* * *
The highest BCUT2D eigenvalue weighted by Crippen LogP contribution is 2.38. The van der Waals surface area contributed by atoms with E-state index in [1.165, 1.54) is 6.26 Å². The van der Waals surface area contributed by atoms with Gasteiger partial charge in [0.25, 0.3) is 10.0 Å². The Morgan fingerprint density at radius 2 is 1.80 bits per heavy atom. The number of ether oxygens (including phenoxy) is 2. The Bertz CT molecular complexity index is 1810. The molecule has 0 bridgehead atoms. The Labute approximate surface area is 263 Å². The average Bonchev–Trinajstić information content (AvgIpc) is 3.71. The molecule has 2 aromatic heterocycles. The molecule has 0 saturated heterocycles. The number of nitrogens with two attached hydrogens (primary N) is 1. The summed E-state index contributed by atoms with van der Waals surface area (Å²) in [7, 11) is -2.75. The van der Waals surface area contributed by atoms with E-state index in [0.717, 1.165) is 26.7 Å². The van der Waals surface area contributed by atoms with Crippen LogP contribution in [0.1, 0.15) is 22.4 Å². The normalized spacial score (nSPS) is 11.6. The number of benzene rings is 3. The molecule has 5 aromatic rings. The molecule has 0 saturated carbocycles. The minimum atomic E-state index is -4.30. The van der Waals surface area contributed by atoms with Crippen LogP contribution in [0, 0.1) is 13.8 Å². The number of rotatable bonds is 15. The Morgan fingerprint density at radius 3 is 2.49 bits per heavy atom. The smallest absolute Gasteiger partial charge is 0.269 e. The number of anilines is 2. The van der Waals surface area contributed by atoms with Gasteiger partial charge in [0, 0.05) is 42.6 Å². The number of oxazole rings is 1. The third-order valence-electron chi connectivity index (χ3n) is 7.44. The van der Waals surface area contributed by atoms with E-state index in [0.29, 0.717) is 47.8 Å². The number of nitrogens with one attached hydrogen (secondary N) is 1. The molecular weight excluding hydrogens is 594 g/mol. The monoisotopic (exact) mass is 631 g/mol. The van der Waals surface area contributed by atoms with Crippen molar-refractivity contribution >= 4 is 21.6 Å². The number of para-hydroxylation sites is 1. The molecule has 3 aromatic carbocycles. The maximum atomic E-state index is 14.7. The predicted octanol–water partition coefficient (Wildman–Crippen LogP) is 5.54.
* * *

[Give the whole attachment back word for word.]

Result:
The highest BCUT2D eigenvalue weighted by Crippen LogP contribution is 2.38. The van der Waals surface area contributed by atoms with E-state index in [1.165, 1.54) is 6.26 Å². The van der Waals surface area contributed by atoms with Gasteiger partial charge in [0.25, 0.3) is 10.0 Å². The Morgan fingerprint density at radius 2 is 1.80 bits per heavy atom. The number of ether oxygens (including phenoxy) is 2. The Bertz CT molecular complexity index is 1810. The molecule has 0 bridgehead atoms. The Labute approximate surface area is 263 Å². The average Bonchev–Trinajstić information content (AvgIpc) is 3.71. The molecule has 2 aromatic heterocycles. The molecule has 0 saturated heterocycles. The number of nitrogens with two attached hydrogens (primary N) is 1. The summed E-state index contributed by atoms with van der Waals surface area (Å²) in [7, 11) is -2.75. The van der Waals surface area contributed by atoms with E-state index in [0.717, 1.165) is 26.7 Å². The van der Waals surface area contributed by atoms with Crippen LogP contribution in [0.1, 0.15) is 22.4 Å². The normalized spacial score (nSPS) is 11.6. The number of benzene rings is 3. The molecule has 5 aromatic rings. The molecule has 0 saturated carbocycles. The minimum atomic E-state index is -4.30. The van der Waals surface area contributed by atoms with Crippen LogP contribution in [0, 0.1) is 13.8 Å². The number of rotatable bonds is 15. The Morgan fingerprint density at radius 3 is 2.49 bits per heavy atom. The smallest absolute Gasteiger partial charge is 0.269 e. The number of anilines is 2. The van der Waals surface area contributed by atoms with Gasteiger partial charge in [0, 0.05) is 42.6 Å². The number of oxazole rings is 1. The third-order valence-electron chi connectivity index (χ3n) is 7.44. The van der Waals surface area contributed by atoms with E-state index in [0.29, 0.717) is 47.8 Å². The number of nitrogens with one attached hydrogen (secondary N) is 1. The molecular weight excluding hydrogens is 594 g/mol. The monoisotopic (exact) mass is 631 g/mol. The van der Waals surface area contributed by atoms with Crippen molar-refractivity contribution >= 4 is 21.6 Å². The number of para-hydroxylation sites is 1. The molecule has 3 aromatic carbocycles. The maximum atomic E-state index is 14.7. The predicted octanol–water partition coefficient (Wildman–Crippen LogP) is 5.54.